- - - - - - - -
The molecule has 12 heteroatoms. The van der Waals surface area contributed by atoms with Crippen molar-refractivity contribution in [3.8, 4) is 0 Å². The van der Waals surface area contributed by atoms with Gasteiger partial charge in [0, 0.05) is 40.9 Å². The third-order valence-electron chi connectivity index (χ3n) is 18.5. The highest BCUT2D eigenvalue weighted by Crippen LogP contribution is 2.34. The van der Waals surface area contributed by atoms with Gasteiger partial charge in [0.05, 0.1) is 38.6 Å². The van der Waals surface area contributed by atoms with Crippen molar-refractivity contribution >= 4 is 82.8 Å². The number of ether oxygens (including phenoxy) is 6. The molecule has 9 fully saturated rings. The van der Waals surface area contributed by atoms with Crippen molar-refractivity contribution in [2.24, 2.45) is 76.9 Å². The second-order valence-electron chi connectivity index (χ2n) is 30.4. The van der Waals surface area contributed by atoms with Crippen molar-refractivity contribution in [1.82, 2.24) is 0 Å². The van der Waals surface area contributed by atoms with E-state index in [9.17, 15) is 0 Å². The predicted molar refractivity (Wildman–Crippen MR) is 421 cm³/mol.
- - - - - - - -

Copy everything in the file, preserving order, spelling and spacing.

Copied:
The molecule has 12 heteroatoms. The van der Waals surface area contributed by atoms with Crippen molar-refractivity contribution in [3.8, 4) is 0 Å². The van der Waals surface area contributed by atoms with Gasteiger partial charge in [0, 0.05) is 40.9 Å². The third-order valence-electron chi connectivity index (χ3n) is 18.5. The highest BCUT2D eigenvalue weighted by Crippen LogP contribution is 2.34. The van der Waals surface area contributed by atoms with Gasteiger partial charge in [0.05, 0.1) is 38.6 Å². The van der Waals surface area contributed by atoms with Crippen molar-refractivity contribution >= 4 is 82.8 Å². The number of ether oxygens (including phenoxy) is 6. The molecule has 9 fully saturated rings. The van der Waals surface area contributed by atoms with Crippen molar-refractivity contribution in [2.24, 2.45) is 76.9 Å². The second-order valence-electron chi connectivity index (χ2n) is 30.4. The van der Waals surface area contributed by atoms with Crippen molar-refractivity contribution in [1.82, 2.24) is 0 Å². The van der Waals surface area contributed by atoms with E-state index in [9.17, 15) is 0 Å². The predicted molar refractivity (Wildman–Crippen MR) is 421 cm³/mol.